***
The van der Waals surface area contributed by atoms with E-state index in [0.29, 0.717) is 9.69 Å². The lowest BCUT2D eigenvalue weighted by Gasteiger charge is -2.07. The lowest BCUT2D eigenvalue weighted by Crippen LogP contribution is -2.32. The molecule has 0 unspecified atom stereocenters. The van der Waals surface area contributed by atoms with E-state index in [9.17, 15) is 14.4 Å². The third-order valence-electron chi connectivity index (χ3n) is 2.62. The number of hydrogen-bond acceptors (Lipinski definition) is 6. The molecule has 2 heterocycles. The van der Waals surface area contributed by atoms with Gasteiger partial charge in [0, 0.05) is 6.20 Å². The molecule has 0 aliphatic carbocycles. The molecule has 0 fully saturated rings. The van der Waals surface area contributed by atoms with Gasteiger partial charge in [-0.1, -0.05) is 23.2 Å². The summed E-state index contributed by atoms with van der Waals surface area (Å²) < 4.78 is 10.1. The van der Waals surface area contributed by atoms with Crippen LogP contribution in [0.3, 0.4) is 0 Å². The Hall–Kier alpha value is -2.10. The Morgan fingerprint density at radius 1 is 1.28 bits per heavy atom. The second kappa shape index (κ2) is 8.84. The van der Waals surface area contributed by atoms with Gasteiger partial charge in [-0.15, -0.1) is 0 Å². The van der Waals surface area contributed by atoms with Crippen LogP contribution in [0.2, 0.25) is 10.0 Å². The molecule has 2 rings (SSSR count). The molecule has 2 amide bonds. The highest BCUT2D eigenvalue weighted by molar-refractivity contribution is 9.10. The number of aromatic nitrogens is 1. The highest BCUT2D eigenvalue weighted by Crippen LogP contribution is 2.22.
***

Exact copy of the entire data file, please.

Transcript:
The van der Waals surface area contributed by atoms with E-state index in [0.29, 0.717) is 9.69 Å². The lowest BCUT2D eigenvalue weighted by Gasteiger charge is -2.07. The lowest BCUT2D eigenvalue weighted by Crippen LogP contribution is -2.32. The molecule has 0 unspecified atom stereocenters. The van der Waals surface area contributed by atoms with E-state index in [9.17, 15) is 14.4 Å². The third-order valence-electron chi connectivity index (χ3n) is 2.62. The number of hydrogen-bond acceptors (Lipinski definition) is 6. The molecule has 2 heterocycles. The van der Waals surface area contributed by atoms with Gasteiger partial charge in [0, 0.05) is 6.20 Å². The molecule has 0 aliphatic carbocycles. The molecule has 0 fully saturated rings. The van der Waals surface area contributed by atoms with Gasteiger partial charge in [-0.1, -0.05) is 23.2 Å². The summed E-state index contributed by atoms with van der Waals surface area (Å²) < 4.78 is 10.1. The van der Waals surface area contributed by atoms with Crippen LogP contribution in [0.3, 0.4) is 0 Å². The Hall–Kier alpha value is -2.10. The Morgan fingerprint density at radius 1 is 1.28 bits per heavy atom. The second kappa shape index (κ2) is 8.84. The van der Waals surface area contributed by atoms with Gasteiger partial charge in [-0.15, -0.1) is 0 Å². The van der Waals surface area contributed by atoms with Crippen LogP contribution in [0.2, 0.25) is 10.0 Å². The molecule has 2 rings (SSSR count). The molecule has 2 amide bonds. The highest BCUT2D eigenvalue weighted by molar-refractivity contribution is 9.10. The number of aromatic nitrogens is 1. The highest BCUT2D eigenvalue weighted by Crippen LogP contribution is 2.22.